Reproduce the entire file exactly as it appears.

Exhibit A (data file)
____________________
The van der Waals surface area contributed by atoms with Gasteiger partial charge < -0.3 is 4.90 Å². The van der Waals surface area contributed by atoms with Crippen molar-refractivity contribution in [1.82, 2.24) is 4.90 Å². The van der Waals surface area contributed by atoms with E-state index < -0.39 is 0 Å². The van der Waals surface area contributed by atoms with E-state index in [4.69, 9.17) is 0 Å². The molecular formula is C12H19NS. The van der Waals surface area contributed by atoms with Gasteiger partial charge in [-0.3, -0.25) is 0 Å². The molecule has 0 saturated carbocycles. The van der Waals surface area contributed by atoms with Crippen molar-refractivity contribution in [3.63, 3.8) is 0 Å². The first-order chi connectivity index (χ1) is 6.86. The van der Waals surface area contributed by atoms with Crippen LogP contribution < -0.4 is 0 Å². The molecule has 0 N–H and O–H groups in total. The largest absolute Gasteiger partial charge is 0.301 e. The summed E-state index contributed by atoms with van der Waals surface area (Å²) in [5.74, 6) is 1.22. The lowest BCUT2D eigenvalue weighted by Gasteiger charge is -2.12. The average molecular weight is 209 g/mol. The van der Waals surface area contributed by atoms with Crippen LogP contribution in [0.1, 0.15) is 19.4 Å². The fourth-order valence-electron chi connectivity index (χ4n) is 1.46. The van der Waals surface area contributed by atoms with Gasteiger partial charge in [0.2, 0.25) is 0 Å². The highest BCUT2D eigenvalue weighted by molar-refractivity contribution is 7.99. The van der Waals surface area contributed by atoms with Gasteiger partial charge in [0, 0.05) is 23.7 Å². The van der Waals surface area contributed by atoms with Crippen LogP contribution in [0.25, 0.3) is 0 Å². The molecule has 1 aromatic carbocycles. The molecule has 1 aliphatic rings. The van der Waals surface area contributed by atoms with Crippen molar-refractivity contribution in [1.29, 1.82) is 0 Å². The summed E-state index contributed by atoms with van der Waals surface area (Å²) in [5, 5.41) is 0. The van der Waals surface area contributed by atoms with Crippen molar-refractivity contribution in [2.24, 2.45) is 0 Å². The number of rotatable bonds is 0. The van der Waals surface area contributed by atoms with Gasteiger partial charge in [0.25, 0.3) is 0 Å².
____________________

The van der Waals surface area contributed by atoms with Gasteiger partial charge < -0.3 is 4.90 Å². The van der Waals surface area contributed by atoms with Crippen molar-refractivity contribution in [1.82, 2.24) is 4.90 Å². The van der Waals surface area contributed by atoms with E-state index < -0.39 is 0 Å². The van der Waals surface area contributed by atoms with E-state index in [4.69, 9.17) is 0 Å². The molecular formula is C12H19NS. The van der Waals surface area contributed by atoms with Gasteiger partial charge in [-0.3, -0.25) is 0 Å². The molecule has 0 saturated carbocycles. The van der Waals surface area contributed by atoms with Crippen molar-refractivity contribution in [3.63, 3.8) is 0 Å². The first-order chi connectivity index (χ1) is 6.86. The van der Waals surface area contributed by atoms with Crippen LogP contribution < -0.4 is 0 Å². The molecule has 0 N–H and O–H groups in total. The largest absolute Gasteiger partial charge is 0.301 e. The summed E-state index contributed by atoms with van der Waals surface area (Å²) in [5.74, 6) is 1.22. The lowest BCUT2D eigenvalue weighted by Gasteiger charge is -2.12. The average molecular weight is 209 g/mol. The van der Waals surface area contributed by atoms with Crippen LogP contribution in [0.1, 0.15) is 19.4 Å². The fourth-order valence-electron chi connectivity index (χ4n) is 1.46. The van der Waals surface area contributed by atoms with Gasteiger partial charge in [0.2, 0.25) is 0 Å². The highest BCUT2D eigenvalue weighted by molar-refractivity contribution is 7.99. The van der Waals surface area contributed by atoms with Gasteiger partial charge in [0, 0.05) is 23.7 Å². The van der Waals surface area contributed by atoms with Crippen LogP contribution in [0.25, 0.3) is 0 Å². The molecule has 1 aromatic carbocycles. The molecule has 1 aliphatic rings. The van der Waals surface area contributed by atoms with Crippen molar-refractivity contribution in [1.29, 1.82) is 0 Å². The summed E-state index contributed by atoms with van der Waals surface area (Å²) in [5, 5.41) is 0. The van der Waals surface area contributed by atoms with Crippen molar-refractivity contribution in [2.24, 2.45) is 0 Å². The number of rotatable bonds is 0. The van der Waals surface area contributed by atoms with Gasteiger partial charge in [0.25, 0.3) is 0 Å².